Yield: 4 servings (about 3/4 cup to 1 cup each)
Per serving: 132 calories, 3 g protein, 17 g carbohydrate, 6 g fat, 0.9 g saturated fat, 3.8 g monounsaturated fat, 1.4 g polyunsaturated fat, 0 mg cholesterol, 3 g fiber, about 500 mg sodium (depending on the marinara sauce used). Calories from fat: 41%.
Simple Tomato & Herb Salad
This dish is simple because it uses a bottled salad dressing. The rest of the chopping and slicing goes quickly. It's all about featuring the garden fresh or vine-ripened tomato in all of its glory.
2 1/2 pounds (about 6 medium) garden fresh or vine-ripened tomatoes
1/2 cup thinly sliced red onion, separated into rings
2 shallots, sliced thin
6 tablespoons light or reduced fat Italian-style salad dressing (your choice)
1/3 cup minced mixed fresh herbs such as basil, parsley, and tarragon
- Core tomatoes and cut them into 1/2-inch thick slices. Arrange tomato slices in a deep serving dish (a 9x11-inch dish works well), and scatter onion and shallots over them.
- Drizzle the bottled salad dressing evenly over the salad. Cover the dish and chill for 20-30 minutes.
- Sprinkle herb mixture over the top and serve.
Yield: 6 servings.
Per serving: 72 calories, 2 g protein, 12 g carbohydrate, 3 g fat, 0.6 g saturated fat, 1 g monounsaturated fat, 1 g polyunsaturated fat, 0 mg cholesterol, 2.5 g fiber, 243 mg sodium. Calories from fat: 35%.
Recipes provided by Elaine Magee; © 2007 Elaine Magee
Elaine Magee, MPH, RD, is the "Recipe Doctor" for the WebMD Weight Loss Clinic and the author of numerous books on nutrition and health. Her opinions and conclusions are her own.
Published on August 03, 2007.
SOURCES: Adams, K., et al, Cancer Research Jan. 15, 2007, vol 67; pp 836-843. Nkondjock A. et al, Journal of Nutrition, March 2005, Volume 135; pp 592-597. Moshfegh, A., et al., What We Eat in America, NHANES 2001-2002: Usual Nutrient Intakes From Food Compared to Dietary Reference Intakes, U.S. Department of Agriculture, Agricultural Research Service, 2005. ESHA Research Food Processor II, Nutritional Analysis Software. Unlu, NZ, et al., Journal of Nutrition, March 2005;135 (3); pp. 431-6. Trichopoulou, A., et al. The New England Journal of Medicine, June 26, 2003; 348: 26; pp 2599-2608. O'Kennedy, N., et al., American Journal of Clinical Nutrition, Sept. 2006; 84: 3; pp 570-579. Alien, C.M., et al., Journal of the American Dietetic Association, September 2002; 102: 9, pp 1257-1262. Liu, S., et al., Journal of Nutrition, July 2003; 133: pp 2336-2341. Reboul, E., et al, Journal of Nutrition, April 2005; Vol. 135; pp 790-794. Stewart, A.J., et al., Journal of Agriculture and Food Chemistry, 2000; 48: 7; pp. 2663-2669. USDA Economic Research Service web site: "Factors Affecting Tomato Consumption in the United States."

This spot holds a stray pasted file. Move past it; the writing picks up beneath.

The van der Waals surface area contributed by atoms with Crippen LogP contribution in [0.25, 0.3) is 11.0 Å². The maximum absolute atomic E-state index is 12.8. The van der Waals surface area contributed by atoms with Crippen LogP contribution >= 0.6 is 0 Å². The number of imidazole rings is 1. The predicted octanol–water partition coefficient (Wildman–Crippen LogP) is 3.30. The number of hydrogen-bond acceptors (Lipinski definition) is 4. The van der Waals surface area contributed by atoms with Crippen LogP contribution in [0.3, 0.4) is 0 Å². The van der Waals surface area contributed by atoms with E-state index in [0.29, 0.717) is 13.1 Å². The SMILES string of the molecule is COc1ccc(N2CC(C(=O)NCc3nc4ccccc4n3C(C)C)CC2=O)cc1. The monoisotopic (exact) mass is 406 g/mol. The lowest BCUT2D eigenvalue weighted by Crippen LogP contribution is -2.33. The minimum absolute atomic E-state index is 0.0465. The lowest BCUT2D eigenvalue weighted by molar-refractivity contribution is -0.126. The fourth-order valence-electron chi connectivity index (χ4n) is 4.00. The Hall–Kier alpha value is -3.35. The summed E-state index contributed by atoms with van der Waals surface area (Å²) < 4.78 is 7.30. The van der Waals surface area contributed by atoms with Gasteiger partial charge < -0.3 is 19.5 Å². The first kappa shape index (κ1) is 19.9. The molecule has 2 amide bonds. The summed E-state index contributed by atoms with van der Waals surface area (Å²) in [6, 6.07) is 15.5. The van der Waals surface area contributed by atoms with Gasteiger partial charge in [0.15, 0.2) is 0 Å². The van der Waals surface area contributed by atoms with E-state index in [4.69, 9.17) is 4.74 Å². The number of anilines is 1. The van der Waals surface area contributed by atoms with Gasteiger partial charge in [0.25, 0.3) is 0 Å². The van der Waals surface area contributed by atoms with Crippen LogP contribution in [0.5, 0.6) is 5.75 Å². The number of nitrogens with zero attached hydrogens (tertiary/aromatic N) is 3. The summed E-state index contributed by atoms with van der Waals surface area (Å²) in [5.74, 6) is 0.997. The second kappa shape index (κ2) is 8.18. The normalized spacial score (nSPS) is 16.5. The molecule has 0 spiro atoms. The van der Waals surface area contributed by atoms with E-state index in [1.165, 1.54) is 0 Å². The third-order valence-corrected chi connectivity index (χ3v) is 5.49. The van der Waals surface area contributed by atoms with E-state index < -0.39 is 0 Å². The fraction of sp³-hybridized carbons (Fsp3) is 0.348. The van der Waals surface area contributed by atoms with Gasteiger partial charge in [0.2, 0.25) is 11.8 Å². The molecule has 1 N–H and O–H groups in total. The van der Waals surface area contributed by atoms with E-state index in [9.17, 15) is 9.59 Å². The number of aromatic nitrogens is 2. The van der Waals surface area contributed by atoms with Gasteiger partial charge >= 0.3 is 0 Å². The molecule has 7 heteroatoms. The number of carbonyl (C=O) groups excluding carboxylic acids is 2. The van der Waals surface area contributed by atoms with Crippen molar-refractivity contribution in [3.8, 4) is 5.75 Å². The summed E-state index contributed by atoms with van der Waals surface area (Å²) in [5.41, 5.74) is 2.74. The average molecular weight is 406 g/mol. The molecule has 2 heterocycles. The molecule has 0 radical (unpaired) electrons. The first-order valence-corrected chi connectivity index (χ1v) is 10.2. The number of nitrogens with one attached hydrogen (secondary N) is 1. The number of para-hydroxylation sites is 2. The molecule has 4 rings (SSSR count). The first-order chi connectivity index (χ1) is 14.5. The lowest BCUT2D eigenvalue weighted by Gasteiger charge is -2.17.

©2007 WebMD Inc. All rights reserved.